History of the Norfolk Public Library


History of Norfolk Public Library

The History of the Norfolk Public Library Timeline

Researched and written by Peggy Haile McPhillips, City Historian

Historical Photo from the Sargeant Memorial CollectionEarly 19th Century: There were many private libraries in Norfolk during this period, notably those of Gen. Robert Taylor, Hon. Littleton W. Tazewell, Hon. William Wirt, Hon. William B. Lamb, and others. As early as 1805, advertisements appeared in the Norfolk Gazette and Public Ledger announcing meetings for persons wishing to contribute to the development of a public library.

March 22, 1827: Saw the opening of the Lyceum, a one story brick building on the northwest corner of Wolf and Chapel Streets. Named for the place where Aristotle taught philosophy in Athens, the building housed a circulating library, and was also used for public lectures and literary association meetings. The Lyceum was opened through the efforts of William Maxwell, lawyer, who later left Norfolk for Richmond to become editor of the Virginia Historical Register and manager of the Virginia Historical Society. The Lyceum lasted for over a decade.


1847-1850: A library was established around this time by the Washington Institute. It was broken up during the Yellow Fever Epidemic of 1855.

1870: Norfolk's population was 19,229. The Norfolk Library Association was organized at City Hall on 18 August that year, with Samuel Selden as the first president.

Norfolk Academy buildingOctober 1872: The Norfolk Library Association (NLA) was chartered by the Circuit Court. Officers were Samuel Selden*, president; F. Welborne, vice-president; T.R. Ballard, corresponding secretary; George Chamberlain, treasurer; T.B West, librarian. The membership fee was $5 per year for all except stockholders. Members might check out 1 book at a time for no more than 10 days. The fine for taking a book without checking it out was $1.

Norfolk's first library opened in a large rent-free room in the Norfolk Academy building. Built in 1840, the Norfolk Academy (Bank Street) was a copy of the Grecian-Doric temple of Theseus at Athens and was designed by Thomas U. Walter of Philadelphia. C. Hall, a prominent book merchant of this city, directed the building. The Norfolk Chamber of Commerce is now housed here.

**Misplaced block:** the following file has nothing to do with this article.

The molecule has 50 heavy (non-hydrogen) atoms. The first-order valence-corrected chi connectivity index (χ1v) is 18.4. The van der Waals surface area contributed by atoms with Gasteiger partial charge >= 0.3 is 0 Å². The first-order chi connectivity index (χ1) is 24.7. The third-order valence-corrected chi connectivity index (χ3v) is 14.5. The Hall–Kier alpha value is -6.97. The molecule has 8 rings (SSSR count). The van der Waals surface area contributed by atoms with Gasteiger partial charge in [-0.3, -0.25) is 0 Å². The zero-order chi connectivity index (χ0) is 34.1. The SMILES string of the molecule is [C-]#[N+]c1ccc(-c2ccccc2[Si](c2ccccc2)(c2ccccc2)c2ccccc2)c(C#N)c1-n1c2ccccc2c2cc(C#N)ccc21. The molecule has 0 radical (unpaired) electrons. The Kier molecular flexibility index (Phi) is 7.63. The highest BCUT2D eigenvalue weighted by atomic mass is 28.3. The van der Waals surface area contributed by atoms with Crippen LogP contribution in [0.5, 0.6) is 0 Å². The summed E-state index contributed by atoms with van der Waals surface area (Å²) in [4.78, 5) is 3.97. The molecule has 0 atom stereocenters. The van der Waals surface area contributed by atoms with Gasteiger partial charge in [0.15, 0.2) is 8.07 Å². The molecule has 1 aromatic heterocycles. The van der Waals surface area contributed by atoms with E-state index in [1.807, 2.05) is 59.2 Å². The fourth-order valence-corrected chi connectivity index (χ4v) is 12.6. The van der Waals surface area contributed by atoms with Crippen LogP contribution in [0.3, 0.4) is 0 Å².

*Samuel Selden resigned October 1, 1870 and William Selden was elected president on November 9, 1870.

1883: The library moved into the YMCA building on Main Street.

YMCA Building on Main Street

1893: Moved to the Newtown House on the corner of Granby and College Place. The house was built in 1793 and used by the Branch Bank of the U.S. and the Farmers Bank of Virginia. It was sold to George Newtown in 1828.

Newtown House on Granby and College Place 

1894: The move from the Norfolk Academy building had been opposed as disadvantageous by many, and proved to be financially unwise. Even after all subscriptions had been paid, funds were still insufficient to increase the book stock. Without new books, there would be no new subscribers, hence no future income for NLA. As the library was about to be sold for debt, the stockholders consented to transfer the books to a few individuals, who would agree to pay the debts of the NLA and organize a public library. 

February 12, 1894: The Norfolk Public Library was incorporated by the General Assembly. Its affairs were vested in a self-continuing Board of 15 directors, from and by whom officers were elected: Col William Lamb,president; John L. Roper, vice president; William Henry Sargeant, librarian. Mr. Sargeant came to Norfolk from Baltimore, where he had served as librarian of the Mercantile Library.

Membership dues to the library were payable to the treasurer in advance:

    • $3 per year -- for the use of the Reading Room and 1 book at a time.
    • $50 -- for a 3rd rate lifetime membership, with the same privileges as above.